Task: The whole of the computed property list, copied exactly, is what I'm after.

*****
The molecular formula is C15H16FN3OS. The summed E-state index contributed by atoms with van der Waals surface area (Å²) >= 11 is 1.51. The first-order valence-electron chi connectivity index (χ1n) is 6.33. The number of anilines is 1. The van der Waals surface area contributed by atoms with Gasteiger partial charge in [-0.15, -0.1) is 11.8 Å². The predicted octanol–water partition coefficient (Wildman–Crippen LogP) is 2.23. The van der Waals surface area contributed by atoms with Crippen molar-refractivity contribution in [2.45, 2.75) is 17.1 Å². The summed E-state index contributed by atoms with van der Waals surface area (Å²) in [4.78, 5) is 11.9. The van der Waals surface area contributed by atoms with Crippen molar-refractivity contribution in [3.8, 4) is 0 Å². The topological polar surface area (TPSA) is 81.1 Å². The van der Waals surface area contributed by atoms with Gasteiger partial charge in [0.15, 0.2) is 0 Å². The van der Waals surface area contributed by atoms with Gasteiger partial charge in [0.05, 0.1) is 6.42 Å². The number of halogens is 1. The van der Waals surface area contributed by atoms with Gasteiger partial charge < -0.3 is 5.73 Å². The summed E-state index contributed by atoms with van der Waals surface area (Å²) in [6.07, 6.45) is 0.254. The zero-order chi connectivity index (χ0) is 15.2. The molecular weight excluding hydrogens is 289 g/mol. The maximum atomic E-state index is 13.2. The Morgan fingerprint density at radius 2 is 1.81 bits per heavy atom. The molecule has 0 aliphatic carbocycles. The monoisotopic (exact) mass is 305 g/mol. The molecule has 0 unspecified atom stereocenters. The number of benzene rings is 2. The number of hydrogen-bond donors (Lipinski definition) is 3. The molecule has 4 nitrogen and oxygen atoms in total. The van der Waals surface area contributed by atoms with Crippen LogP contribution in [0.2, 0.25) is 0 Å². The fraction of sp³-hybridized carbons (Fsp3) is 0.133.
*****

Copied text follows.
The molecular formula is C15H16FN3OS. The summed E-state index contributed by atoms with van der Waals surface area (Å²) >= 11 is 1.51. The first-order valence-electron chi connectivity index (χ1n) is 6.33. The number of anilines is 1. The van der Waals surface area contributed by atoms with Gasteiger partial charge in [-0.15, -0.1) is 11.8 Å². The predicted octanol–water partition coefficient (Wildman–Crippen LogP) is 2.23. The van der Waals surface area contributed by atoms with Crippen molar-refractivity contribution in [2.45, 2.75) is 17.1 Å². The summed E-state index contributed by atoms with van der Waals surface area (Å²) in [4.78, 5) is 11.9. The van der Waals surface area contributed by atoms with Crippen molar-refractivity contribution in [3.8, 4) is 0 Å². The topological polar surface area (TPSA) is 81.1 Å². The van der Waals surface area contributed by atoms with Gasteiger partial charge in [0.15, 0.2) is 0 Å². The van der Waals surface area contributed by atoms with Gasteiger partial charge in [0.05, 0.1) is 6.42 Å². The number of halogens is 1. The van der Waals surface area contributed by atoms with Gasteiger partial charge < -0.3 is 5.73 Å². The summed E-state index contributed by atoms with van der Waals surface area (Å²) in [6.07, 6.45) is 0.254. The zero-order chi connectivity index (χ0) is 15.2. The molecular weight excluding hydrogens is 289 g/mol. The maximum atomic E-state index is 13.2. The Morgan fingerprint density at radius 2 is 1.81 bits per heavy atom. The molecule has 0 aliphatic carbocycles. The monoisotopic (exact) mass is 305 g/mol. The molecule has 0 unspecified atom stereocenters. The number of benzene rings is 2. The number of hydrogen-bond donors (Lipinski definition) is 3. The molecule has 4 nitrogen and oxygen atoms in total. The van der Waals surface area contributed by atoms with Crippen LogP contribution in [0.2, 0.25) is 0 Å². The fraction of sp³-hybridized carbons (Fsp3) is 0.133.